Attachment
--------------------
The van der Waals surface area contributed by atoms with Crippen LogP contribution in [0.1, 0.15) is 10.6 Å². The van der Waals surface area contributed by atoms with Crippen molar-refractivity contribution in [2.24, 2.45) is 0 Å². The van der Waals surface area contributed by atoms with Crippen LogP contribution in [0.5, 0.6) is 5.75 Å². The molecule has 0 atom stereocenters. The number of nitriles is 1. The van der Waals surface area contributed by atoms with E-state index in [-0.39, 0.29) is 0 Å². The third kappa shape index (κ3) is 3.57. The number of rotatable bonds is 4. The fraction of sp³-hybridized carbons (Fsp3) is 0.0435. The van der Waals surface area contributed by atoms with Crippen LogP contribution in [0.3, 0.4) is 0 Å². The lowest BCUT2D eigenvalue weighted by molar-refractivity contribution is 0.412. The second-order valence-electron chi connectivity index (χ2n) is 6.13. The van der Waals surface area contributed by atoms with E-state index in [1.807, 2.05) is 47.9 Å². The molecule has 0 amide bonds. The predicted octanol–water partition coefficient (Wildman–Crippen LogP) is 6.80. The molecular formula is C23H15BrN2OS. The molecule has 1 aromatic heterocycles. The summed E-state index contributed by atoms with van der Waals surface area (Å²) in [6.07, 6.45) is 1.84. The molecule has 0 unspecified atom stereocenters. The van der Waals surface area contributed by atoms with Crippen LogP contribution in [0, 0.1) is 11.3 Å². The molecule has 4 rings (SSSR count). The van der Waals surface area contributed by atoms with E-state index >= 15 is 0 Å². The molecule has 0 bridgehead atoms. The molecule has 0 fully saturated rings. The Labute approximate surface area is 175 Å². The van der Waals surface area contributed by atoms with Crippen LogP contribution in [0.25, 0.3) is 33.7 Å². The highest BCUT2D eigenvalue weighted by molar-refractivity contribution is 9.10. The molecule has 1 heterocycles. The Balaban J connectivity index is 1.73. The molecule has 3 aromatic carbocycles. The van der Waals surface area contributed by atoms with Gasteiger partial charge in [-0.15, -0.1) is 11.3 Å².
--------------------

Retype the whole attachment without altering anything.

The van der Waals surface area contributed by atoms with Crippen LogP contribution in [0.1, 0.15) is 10.6 Å². The van der Waals surface area contributed by atoms with Crippen molar-refractivity contribution in [2.24, 2.45) is 0 Å². The van der Waals surface area contributed by atoms with Crippen LogP contribution in [0.5, 0.6) is 5.75 Å². The molecule has 0 atom stereocenters. The number of nitriles is 1. The van der Waals surface area contributed by atoms with E-state index in [-0.39, 0.29) is 0 Å². The third kappa shape index (κ3) is 3.57. The number of rotatable bonds is 4. The fraction of sp³-hybridized carbons (Fsp3) is 0.0435. The van der Waals surface area contributed by atoms with Crippen LogP contribution in [0.3, 0.4) is 0 Å². The lowest BCUT2D eigenvalue weighted by molar-refractivity contribution is 0.412. The second-order valence-electron chi connectivity index (χ2n) is 6.13. The van der Waals surface area contributed by atoms with E-state index in [1.807, 2.05) is 47.9 Å². The molecule has 0 amide bonds. The predicted octanol–water partition coefficient (Wildman–Crippen LogP) is 6.80. The molecular formula is C23H15BrN2OS. The molecule has 1 aromatic heterocycles. The summed E-state index contributed by atoms with van der Waals surface area (Å²) in [6.07, 6.45) is 1.84. The molecule has 0 unspecified atom stereocenters. The van der Waals surface area contributed by atoms with Crippen LogP contribution in [0, 0.1) is 11.3 Å². The molecule has 4 rings (SSSR count). The van der Waals surface area contributed by atoms with E-state index >= 15 is 0 Å². The molecule has 0 bridgehead atoms. The molecule has 0 fully saturated rings. The Labute approximate surface area is 175 Å². The van der Waals surface area contributed by atoms with Crippen LogP contribution in [0.25, 0.3) is 33.7 Å². The highest BCUT2D eigenvalue weighted by molar-refractivity contribution is 9.10. The molecule has 1 heterocycles. The Balaban J connectivity index is 1.73. The molecule has 3 aromatic carbocycles. The van der Waals surface area contributed by atoms with Gasteiger partial charge in [-0.15, -0.1) is 11.3 Å².